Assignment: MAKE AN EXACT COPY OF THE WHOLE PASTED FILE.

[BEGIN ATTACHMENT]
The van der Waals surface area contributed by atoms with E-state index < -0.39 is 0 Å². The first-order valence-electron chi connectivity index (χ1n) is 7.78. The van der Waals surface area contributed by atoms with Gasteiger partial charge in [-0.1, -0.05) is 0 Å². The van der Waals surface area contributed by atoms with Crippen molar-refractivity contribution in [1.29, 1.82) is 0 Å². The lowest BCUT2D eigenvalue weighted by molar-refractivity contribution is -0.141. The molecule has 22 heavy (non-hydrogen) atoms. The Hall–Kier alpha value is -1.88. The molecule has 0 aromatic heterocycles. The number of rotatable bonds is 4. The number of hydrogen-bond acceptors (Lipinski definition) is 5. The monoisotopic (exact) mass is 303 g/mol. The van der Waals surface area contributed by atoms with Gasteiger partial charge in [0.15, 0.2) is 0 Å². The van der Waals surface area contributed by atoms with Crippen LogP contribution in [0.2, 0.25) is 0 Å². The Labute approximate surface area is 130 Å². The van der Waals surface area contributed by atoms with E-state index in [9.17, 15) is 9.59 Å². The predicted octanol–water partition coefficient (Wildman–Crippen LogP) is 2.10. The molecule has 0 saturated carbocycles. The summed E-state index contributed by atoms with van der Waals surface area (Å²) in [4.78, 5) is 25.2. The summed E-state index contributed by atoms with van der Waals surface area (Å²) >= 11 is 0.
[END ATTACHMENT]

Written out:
The van der Waals surface area contributed by atoms with E-state index < -0.39 is 0 Å². The first-order valence-electron chi connectivity index (χ1n) is 7.78. The van der Waals surface area contributed by atoms with Gasteiger partial charge in [-0.1, -0.05) is 0 Å². The van der Waals surface area contributed by atoms with Crippen molar-refractivity contribution in [1.29, 1.82) is 0 Å². The lowest BCUT2D eigenvalue weighted by molar-refractivity contribution is -0.141. The molecule has 22 heavy (non-hydrogen) atoms. The Hall–Kier alpha value is -1.88. The molecule has 0 aromatic heterocycles. The number of rotatable bonds is 4. The number of hydrogen-bond acceptors (Lipinski definition) is 5. The monoisotopic (exact) mass is 303 g/mol. The van der Waals surface area contributed by atoms with Gasteiger partial charge in [0.15, 0.2) is 0 Å². The van der Waals surface area contributed by atoms with Crippen LogP contribution in [0.2, 0.25) is 0 Å². The Labute approximate surface area is 130 Å². The van der Waals surface area contributed by atoms with E-state index in [9.17, 15) is 9.59 Å². The predicted octanol–water partition coefficient (Wildman–Crippen LogP) is 2.10. The molecule has 0 saturated carbocycles. The summed E-state index contributed by atoms with van der Waals surface area (Å²) in [4.78, 5) is 25.2. The summed E-state index contributed by atoms with van der Waals surface area (Å²) >= 11 is 0.